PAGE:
Biography of Allen Ginsberg

The poet Ginsberg showed great political activity, participating for many years in non-violent political protests against the substantial number of phenomena, beginning from the War in Viet Nam and ending with a campaign of struggle against drugs. He was a Buddhist by his religious views, which was also reflected in his works. 

Born: June 3, 1926
Newark, New Jersey, U.S.
American writer, poet

Biography of Allen Ginsberg

Irwin Allen Ginsberg was born on the 3  June, 1926 in Newark, the New Jersey state. He grew in Paterson, where his father worked as the English teacher. His mother, an emigrant from Russia, a Jewess by her origin, spent many years in a hospital for madmen.

Biography of Allen Ginsberg

In the 1943, he entered the Columbia university, but was sent down 2 years later. Ginsberg was caught with his fellow Jack Kerouac in one bed. Ginsberg and Kerouac moved to the apartment, which they shared with William S. Burroughs.

After the completion of the four-month course in the Trade naval academy in Brooklyn, Ginsberg left out to sea for seven months in the 1946 and a year later he set off to Africa. After the return, he was restored in the Columbia university, from which he graduated in the 1948. Then he got his famous vision, during which it seemed to him he was talking with the known poet William Blake. These waking dreams changed his attitude towards reality forever and they pushed for his starting to look for another, higher level of being with help of drugs and other means.

Ginsberg became a cult- hero for America of the sixtieth. He was the originator of the movement “flower power”, according to which flowers, music and singing of mantras must be opposed to powers of evil and destruction.

He was expelled from Cuba in the 1965 for speeches against conditions of life of gays in this country. In the same year, after he had been crowned as “King of May” by hundred thousand of Czechoslovak students in Prague, he was exiled from this country as well.

allen-ginsberg-biography

In the 1967, he organized the first hippy festival called “The Gathering of the Tribes for a Human Be-In”. In the same year, he was arrested at the anti-military march in New York, in the 1972, he was arrested at demonstrations against Richard Nixon during the Republican convention in Miami and in the 1978, he was again exposed to an arrest during sit-in at the plant of nuclear armament of the Rocky Flats, the Colorado state.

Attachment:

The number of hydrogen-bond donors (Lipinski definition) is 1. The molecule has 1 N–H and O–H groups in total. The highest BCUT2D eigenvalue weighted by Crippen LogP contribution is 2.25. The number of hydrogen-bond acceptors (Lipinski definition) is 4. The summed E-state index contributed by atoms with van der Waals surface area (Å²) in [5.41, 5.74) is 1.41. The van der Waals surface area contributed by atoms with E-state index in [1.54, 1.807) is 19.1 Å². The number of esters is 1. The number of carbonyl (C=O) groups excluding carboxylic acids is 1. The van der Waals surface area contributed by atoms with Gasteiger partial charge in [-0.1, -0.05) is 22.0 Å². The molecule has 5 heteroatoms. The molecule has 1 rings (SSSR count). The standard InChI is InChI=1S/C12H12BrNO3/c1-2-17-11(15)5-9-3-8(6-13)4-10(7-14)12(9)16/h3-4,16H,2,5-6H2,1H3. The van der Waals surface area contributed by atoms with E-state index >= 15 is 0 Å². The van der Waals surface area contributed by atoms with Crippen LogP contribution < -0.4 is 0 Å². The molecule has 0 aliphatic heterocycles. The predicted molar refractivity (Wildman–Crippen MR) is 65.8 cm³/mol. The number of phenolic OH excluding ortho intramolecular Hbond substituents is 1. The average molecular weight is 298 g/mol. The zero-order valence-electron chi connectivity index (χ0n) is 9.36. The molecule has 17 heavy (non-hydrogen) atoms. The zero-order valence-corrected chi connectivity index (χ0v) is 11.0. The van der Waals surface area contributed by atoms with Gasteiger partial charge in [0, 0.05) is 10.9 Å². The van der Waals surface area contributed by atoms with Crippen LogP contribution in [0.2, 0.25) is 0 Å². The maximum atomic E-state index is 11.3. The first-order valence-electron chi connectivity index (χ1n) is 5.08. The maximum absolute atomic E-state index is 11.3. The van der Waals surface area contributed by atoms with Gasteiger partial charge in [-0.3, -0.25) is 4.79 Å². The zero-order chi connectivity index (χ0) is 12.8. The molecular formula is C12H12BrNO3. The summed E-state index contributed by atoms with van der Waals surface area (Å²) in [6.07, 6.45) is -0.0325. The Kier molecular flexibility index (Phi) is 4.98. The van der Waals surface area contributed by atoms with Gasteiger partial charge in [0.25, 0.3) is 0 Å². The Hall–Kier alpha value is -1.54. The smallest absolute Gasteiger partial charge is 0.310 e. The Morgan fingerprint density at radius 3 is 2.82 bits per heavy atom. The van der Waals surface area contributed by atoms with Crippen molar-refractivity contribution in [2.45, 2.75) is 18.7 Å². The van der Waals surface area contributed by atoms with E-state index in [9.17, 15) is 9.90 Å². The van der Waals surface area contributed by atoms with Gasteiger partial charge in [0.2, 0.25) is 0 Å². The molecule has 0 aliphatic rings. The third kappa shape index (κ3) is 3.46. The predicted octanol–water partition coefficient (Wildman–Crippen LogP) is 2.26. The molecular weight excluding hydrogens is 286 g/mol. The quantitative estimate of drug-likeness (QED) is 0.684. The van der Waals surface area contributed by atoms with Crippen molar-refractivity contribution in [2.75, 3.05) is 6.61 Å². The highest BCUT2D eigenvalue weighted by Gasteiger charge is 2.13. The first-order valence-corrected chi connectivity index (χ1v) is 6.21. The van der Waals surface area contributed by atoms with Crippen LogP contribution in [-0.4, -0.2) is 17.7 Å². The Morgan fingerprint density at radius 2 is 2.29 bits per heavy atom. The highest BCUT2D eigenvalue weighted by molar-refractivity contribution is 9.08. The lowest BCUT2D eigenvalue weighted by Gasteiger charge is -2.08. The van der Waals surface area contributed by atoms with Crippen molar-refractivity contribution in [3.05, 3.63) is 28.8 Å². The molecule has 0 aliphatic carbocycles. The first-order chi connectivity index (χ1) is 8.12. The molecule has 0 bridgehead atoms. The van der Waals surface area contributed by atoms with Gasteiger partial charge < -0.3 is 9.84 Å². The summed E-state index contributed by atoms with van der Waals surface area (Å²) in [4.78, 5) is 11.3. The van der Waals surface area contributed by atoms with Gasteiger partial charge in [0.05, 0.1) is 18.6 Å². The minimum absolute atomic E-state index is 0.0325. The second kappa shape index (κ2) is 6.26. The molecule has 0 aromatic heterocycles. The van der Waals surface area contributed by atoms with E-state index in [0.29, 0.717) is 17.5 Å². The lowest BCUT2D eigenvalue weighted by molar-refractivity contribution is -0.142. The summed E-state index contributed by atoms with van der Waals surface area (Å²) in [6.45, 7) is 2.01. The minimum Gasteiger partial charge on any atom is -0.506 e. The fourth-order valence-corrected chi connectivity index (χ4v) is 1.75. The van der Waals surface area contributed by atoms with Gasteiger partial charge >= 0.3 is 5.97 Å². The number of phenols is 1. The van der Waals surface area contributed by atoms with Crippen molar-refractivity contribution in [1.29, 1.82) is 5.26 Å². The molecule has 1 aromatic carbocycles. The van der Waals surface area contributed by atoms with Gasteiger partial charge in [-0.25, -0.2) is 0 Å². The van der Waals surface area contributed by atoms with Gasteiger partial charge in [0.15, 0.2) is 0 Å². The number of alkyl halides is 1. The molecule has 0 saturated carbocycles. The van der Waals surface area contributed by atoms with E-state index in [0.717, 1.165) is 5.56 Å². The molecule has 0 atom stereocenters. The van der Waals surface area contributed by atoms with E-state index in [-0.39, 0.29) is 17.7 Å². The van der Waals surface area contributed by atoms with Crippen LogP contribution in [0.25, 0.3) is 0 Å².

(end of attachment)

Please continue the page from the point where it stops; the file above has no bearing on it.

In the 1972, Ginsberg officially became a Buddhist, having accepted Buddhist vows. Two years later he founded an “Extrabodily poetics” school named after Jack Kerouac.

In the beginning of the 80s, Ginsberg joined a punk rock movement, participated in creation of the album “Combat Rock” of the group “Clash” and even appeared together with them on the stage.

In the last years of his life, he modestly lived in a small apartment in Lower Est-side of Manhattan, investing almost all his fabulous incomes of the worldwide known poet in the school created by him.

Ginsberg was diagnosed with liver cancer in the spring of the 1997. He died soon after, on the 5th of April, 1997.

Creative Work of Allen Ginsberg

In the 1949, Ginsberg was involved into a fraud with stolen things and a hijacked car. He spent eight months in the Rockland- State-Hospital, where sessions of psychoanalysis were given to him. In this hospital he met and got acquainted with Carl Solomon, to whom afterwards he dedicated his first book of poems “Howl”.

Allen Ginsberg

In the 1966, he composed “Wichita Vortex Sutra”, the purpose of which was to cease the Vietnamese war by means of magic influence. In the 1969, Ginsberg composed a mantra for expulsion of spirits from the Pentagon.

The poems of Allen Ginsberg were collected in the following books: “Kaddish” (1961) dedicated to the death of his mother, “Reality Sandwiches” (1964), “Planet News” (1968), “Indian Journals” (1970), “The Fall of America: Poems of these States” (1972), which was awarded by the Association of the national book, “Mind Breaths” (1978), “White Shroud Poems” (1986).

Poems of Allen Ginsberg

The publication of “Howl” by Allen Ginsberg in the 1956 caused shock. Written in the “Hebraic- Mellvillean bardic breath” style, the poem became the “Beat Movement” manifesto, the literary revolution, which proclaimed the thing that Kerouac called “a spontaneous style” and Ginsberg considered it his credo: “The first thought is the best thought”. The poem was declared profane and its publisher Laurence Ferlinghetti was arrested. The prosecution attracted attention of the public to the poem.

Poems of Allen Ginsberg became the creative work of the anti-materialist, “the anarchist of all times”, who all his life aspired to the principles of Buddhism.

Popular poems by Allen Ginsberg

  1. Howl
  2. America
  3. A Supermarket In California
  4. Homework
  5. An Eastern Ballad
  6. A Western Ballad
  7. Sunflower Sutra
  8. Song
  9. Please Master
  10. Death & Fame

Allen Ginsberg death: April 5, 1997 in East Village, New York, U.S.